Past Steward David Aggett – A Tribute to a Model Plumber

Company News

I am most grateful to Past Steward John Carnaby for his significant contribution to this tribute, to Past Master Rodney Cartwright for some of the images and to London Walking Tours for its permission to reproduce its fine article and images of David’s Old London Bridge model.

David Aggett 1930-2021

A Model Plumber

David, who had been close to being the oldest heart transplant person in the world, was given the heart of a 14 year girl in 1984, some 37 years ago, the operation being carried out by the famous surgeon, Sir Magdi Yacoub. After his operation he continued with his position in the Metropolitan Police and later rose to the rank of Detective Superintendent in the Fraud Squad.

He became a liveryman of the Plumbers Company in 1983 and was the Company’s second Steward in 1985. He was an active member of the Plumbers Company and sponsored and seconded a number of liverymen into the Company. David became a life member of the Guild of Freemen in 1971, a liveryman of the Fan Makers in 1998 and more recently a liveryman of the Master Mariners. He was also a member of a number of City of London Ward Clubs – Bridge, Cripplegate, Castle Baynard, Coleman Street and Farringdon. He was also a member of the City Livery Club, the Royal Society of St. George and a life member of the Friends of St. Paul’s.

David was a very keen and prolific model maker, best known for making the model of the Old London Bridge that is on permanent display in the Plumbers’ Company Church, St Magnus the Martyr. He started this major project a year or so after having his heart transplant. This very large model has been shown on TV and covered in a number of media articles. Many hundreds if not thousands of people have visited St Magnus to see it.

The London City Walks website gives a wonderful account and description of this impressive model:



……… in 1987, David T. Aggett, a liveryman of the Worshipful Company of Plumbers decided to create a scaled model of the old bridge which captured in exquisite details, not only the bridge itself, but also the sheer frenetic confusion that must have emanated from the hundreds, if not thousands, of people who would have crossed the bridge, day in and day out, throughout its medieval existence.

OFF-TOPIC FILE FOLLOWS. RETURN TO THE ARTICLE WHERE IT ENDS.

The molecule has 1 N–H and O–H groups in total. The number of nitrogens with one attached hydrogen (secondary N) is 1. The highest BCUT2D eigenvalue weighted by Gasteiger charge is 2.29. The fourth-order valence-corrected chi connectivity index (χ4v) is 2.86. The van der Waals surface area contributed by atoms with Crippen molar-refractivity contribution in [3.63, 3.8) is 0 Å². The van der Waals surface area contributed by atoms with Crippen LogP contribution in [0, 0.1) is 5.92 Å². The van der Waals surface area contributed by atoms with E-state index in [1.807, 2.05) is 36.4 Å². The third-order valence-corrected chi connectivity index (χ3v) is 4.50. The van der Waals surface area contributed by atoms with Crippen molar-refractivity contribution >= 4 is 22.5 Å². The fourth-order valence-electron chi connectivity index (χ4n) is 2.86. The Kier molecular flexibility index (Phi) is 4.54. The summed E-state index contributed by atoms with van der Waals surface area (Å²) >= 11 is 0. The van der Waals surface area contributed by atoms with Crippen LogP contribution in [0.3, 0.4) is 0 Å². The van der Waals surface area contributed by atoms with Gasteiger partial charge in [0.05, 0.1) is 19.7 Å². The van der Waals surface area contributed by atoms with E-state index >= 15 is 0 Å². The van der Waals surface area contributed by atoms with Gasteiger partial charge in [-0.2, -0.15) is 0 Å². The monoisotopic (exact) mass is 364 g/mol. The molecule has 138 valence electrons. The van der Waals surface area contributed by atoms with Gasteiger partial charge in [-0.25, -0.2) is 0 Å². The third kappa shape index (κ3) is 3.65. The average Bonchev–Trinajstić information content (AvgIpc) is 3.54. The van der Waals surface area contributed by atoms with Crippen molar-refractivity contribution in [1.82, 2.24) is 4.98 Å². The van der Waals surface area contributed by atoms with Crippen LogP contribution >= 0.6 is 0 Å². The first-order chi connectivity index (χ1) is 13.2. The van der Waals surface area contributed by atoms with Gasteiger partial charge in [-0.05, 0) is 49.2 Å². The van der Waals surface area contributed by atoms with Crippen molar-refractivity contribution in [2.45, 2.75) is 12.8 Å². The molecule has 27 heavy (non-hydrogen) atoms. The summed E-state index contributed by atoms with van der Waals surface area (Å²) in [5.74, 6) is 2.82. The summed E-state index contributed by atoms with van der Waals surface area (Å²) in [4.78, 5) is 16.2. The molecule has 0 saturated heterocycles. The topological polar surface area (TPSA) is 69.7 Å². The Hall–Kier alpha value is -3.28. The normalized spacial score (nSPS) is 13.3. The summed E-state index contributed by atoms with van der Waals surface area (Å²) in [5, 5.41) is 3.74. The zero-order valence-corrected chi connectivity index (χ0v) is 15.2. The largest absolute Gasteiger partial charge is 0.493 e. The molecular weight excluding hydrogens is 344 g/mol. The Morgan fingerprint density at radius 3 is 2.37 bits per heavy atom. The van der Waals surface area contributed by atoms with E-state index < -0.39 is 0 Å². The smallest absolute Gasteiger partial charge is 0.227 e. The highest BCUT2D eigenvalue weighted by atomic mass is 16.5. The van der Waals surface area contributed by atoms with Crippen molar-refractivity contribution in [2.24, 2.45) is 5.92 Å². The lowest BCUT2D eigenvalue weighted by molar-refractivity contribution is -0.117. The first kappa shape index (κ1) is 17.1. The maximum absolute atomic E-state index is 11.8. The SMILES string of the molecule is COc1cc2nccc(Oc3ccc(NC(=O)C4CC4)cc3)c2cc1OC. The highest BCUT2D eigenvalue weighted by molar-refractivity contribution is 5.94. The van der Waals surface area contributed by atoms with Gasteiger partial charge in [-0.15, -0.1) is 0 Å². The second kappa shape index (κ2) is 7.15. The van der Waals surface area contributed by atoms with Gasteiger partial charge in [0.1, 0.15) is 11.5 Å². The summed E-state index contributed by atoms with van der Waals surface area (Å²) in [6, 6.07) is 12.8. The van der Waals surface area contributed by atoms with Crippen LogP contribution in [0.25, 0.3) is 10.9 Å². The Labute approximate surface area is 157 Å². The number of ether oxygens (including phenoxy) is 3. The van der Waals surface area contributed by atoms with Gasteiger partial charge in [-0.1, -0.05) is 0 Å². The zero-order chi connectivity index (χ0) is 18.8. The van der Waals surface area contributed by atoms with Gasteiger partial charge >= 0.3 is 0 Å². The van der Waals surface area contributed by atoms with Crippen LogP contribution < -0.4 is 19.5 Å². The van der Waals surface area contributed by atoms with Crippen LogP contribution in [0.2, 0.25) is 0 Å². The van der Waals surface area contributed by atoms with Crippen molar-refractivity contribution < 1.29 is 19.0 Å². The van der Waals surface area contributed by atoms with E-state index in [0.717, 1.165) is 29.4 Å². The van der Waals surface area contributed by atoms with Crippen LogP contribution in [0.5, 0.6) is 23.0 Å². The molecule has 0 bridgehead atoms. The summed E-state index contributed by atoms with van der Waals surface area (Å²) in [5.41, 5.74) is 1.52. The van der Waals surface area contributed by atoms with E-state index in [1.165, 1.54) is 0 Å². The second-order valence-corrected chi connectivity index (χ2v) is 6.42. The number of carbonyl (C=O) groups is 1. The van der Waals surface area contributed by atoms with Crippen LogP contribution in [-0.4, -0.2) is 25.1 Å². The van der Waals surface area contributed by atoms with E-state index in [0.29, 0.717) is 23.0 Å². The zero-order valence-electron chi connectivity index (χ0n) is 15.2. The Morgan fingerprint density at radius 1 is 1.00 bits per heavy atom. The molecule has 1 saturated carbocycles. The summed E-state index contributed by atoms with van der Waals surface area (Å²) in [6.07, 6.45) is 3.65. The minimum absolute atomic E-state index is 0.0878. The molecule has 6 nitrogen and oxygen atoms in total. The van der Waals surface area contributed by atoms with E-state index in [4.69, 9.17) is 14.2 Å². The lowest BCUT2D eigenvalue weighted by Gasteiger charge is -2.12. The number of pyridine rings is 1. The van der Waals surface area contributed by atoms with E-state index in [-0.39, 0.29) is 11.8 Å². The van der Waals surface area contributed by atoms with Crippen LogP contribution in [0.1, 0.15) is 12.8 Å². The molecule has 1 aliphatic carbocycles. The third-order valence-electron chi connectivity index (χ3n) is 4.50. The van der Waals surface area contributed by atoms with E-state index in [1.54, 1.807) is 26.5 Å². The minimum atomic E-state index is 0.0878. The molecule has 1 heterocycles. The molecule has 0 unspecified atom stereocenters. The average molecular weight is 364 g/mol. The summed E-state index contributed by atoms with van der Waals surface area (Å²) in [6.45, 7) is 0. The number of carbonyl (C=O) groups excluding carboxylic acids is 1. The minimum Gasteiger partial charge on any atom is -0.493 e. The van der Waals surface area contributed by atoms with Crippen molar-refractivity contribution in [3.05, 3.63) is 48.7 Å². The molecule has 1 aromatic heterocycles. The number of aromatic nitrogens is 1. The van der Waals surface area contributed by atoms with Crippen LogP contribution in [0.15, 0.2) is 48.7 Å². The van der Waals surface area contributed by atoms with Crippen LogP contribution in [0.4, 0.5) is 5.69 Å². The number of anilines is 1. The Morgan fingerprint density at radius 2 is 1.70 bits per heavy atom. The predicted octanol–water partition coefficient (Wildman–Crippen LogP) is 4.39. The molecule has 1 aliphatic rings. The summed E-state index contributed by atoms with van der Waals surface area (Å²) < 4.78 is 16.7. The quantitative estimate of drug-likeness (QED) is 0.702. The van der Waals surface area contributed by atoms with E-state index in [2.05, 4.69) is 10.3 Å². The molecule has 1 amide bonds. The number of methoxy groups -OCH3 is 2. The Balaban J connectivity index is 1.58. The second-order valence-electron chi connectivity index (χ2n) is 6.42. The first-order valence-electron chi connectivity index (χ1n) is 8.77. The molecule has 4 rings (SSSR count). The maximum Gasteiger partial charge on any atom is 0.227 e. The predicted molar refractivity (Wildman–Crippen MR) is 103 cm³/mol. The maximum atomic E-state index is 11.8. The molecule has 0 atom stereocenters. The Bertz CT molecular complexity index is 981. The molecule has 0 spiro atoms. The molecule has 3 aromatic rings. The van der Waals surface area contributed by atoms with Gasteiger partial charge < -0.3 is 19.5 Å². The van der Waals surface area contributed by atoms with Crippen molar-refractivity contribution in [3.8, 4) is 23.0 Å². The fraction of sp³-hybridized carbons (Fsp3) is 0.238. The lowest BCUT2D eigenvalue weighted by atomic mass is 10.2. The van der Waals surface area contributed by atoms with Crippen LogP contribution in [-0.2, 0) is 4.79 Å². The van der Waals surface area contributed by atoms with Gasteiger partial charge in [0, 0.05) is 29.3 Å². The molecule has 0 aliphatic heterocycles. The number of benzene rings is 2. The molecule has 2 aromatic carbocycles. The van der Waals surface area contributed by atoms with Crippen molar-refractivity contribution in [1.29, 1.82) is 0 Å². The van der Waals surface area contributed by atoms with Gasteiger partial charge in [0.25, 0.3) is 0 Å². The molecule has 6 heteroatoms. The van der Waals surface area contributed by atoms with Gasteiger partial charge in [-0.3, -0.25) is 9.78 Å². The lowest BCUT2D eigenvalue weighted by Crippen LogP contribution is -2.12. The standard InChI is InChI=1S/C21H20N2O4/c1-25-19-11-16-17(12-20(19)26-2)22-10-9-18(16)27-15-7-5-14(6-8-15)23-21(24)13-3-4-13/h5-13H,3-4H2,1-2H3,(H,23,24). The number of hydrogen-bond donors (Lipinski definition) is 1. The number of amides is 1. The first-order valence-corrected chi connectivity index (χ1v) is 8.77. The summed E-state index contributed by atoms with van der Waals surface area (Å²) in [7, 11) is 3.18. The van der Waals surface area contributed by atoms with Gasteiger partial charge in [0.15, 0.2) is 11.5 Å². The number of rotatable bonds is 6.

The section of the model showing the southern portion and entrance onto the bridge from the south bank at Southwark


And, to see it, you just have to step inside the church of St Magnus the Martyr, where the replica of the old bridge occupies pride of place just inside the inner doors of the church.

The attention to detail is truly impressive. From the grooves of the lead tiles to the building themselves, some of which totter precariously over the river, looking as though they might, at any moment, plunge into the raging waters.

Over nine hundred tiny people are crammed onto the bridge, amongst them a miniature King Henry V, who can be seen processing towards the City of London from the Southwark side of the bridge.

The miniature of King Henry V



A chapel dedicated to St Thomas Becket (1118 – 1170) used to stand at the centre of the bridge, and this used to be a gathering point for pilgrims who were about to set out along the dusty byways to the south of the bridge en route to the saint’s shrine at Canterbury.

It must have made a picturesque sight; and, indeed; it still does in miniature as it has been recreated on the model, enabling us to picture how it would have appeared to those long ago medieval pilgrims.

The model Chapel of St Thomas on the Old London Bridge model



Another aspect of the bridge that the model captures is the number of arches that spanned the river between the north and south banks of the Thames.

There were twenty of them in total; and, since the width between the arches was around 30 feet, this used to funnel the Thames through the arches to create a drop of some six feet as its waters passed under the bridge from west to east.

The resultant rapids led to the dangerous activity of “Shooting the bridge” whereby boats would attempt to pass beneath the bridge without capsizing.

Inevitably, however, the boats would be overturned and the passengers would be tipped into the river and drowned.

The more sensible would climb out of their boats on the west side of the bridge, have the boat pulled through on a rope, and cross over the bridge to rejoin their vessel on the east side.

This gave rise to an old proverb “London Bridge is for wise men to go over and fools to go under.”